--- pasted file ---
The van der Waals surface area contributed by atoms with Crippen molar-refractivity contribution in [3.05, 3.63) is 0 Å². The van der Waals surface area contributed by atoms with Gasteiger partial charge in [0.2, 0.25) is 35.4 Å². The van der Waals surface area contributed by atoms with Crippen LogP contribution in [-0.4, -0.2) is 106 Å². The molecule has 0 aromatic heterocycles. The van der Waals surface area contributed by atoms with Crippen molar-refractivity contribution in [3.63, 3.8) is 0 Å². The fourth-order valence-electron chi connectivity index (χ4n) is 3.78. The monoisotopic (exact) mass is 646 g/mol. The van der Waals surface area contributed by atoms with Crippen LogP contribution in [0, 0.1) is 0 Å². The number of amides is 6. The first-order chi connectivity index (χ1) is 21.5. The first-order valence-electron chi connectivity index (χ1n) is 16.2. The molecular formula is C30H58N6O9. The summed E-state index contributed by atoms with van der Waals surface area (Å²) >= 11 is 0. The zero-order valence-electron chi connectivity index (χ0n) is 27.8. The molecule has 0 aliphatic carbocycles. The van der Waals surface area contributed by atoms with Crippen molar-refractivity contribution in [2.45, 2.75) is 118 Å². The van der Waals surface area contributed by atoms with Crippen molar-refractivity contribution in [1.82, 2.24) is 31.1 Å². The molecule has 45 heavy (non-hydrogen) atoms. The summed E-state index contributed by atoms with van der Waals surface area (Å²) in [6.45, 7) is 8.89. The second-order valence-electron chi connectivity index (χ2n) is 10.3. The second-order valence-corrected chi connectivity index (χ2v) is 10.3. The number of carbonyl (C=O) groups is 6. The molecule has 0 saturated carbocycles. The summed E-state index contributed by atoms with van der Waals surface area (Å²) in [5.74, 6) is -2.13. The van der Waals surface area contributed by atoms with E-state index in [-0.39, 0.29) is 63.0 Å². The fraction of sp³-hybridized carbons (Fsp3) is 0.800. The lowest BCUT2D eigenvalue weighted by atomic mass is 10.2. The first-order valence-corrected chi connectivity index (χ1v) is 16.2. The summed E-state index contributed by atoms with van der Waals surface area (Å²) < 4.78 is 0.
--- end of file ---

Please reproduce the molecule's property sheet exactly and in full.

The van der Waals surface area contributed by atoms with Crippen molar-refractivity contribution in [3.05, 3.63) is 0 Å². The van der Waals surface area contributed by atoms with Gasteiger partial charge in [0.2, 0.25) is 35.4 Å². The van der Waals surface area contributed by atoms with Crippen LogP contribution in [-0.4, -0.2) is 106 Å². The molecule has 0 aromatic heterocycles. The van der Waals surface area contributed by atoms with Crippen molar-refractivity contribution in [3.63, 3.8) is 0 Å². The fourth-order valence-electron chi connectivity index (χ4n) is 3.78. The monoisotopic (exact) mass is 646 g/mol. The van der Waals surface area contributed by atoms with Crippen LogP contribution in [0, 0.1) is 0 Å². The number of amides is 6. The first-order chi connectivity index (χ1) is 21.5. The first-order valence-electron chi connectivity index (χ1n) is 16.2. The molecular formula is C30H58N6O9. The summed E-state index contributed by atoms with van der Waals surface area (Å²) >= 11 is 0. The zero-order valence-electron chi connectivity index (χ0n) is 27.8. The molecule has 0 aliphatic carbocycles. The van der Waals surface area contributed by atoms with Crippen molar-refractivity contribution in [2.45, 2.75) is 118 Å². The van der Waals surface area contributed by atoms with Crippen molar-refractivity contribution in [1.82, 2.24) is 31.1 Å². The molecule has 45 heavy (non-hydrogen) atoms. The summed E-state index contributed by atoms with van der Waals surface area (Å²) in [6.45, 7) is 8.89. The second-order valence-electron chi connectivity index (χ2n) is 10.3. The second-order valence-corrected chi connectivity index (χ2v) is 10.3. The number of carbonyl (C=O) groups is 6. The molecule has 0 saturated carbocycles. The summed E-state index contributed by atoms with van der Waals surface area (Å²) in [5.74, 6) is -2.13. The van der Waals surface area contributed by atoms with E-state index in [-0.39, 0.29) is 63.0 Å². The fraction of sp³-hybridized carbons (Fsp3) is 0.800. The lowest BCUT2D eigenvalue weighted by atomic mass is 10.2. The first-order valence-corrected chi connectivity index (χ1v) is 16.2. The summed E-state index contributed by atoms with van der Waals surface area (Å²) < 4.78 is 0.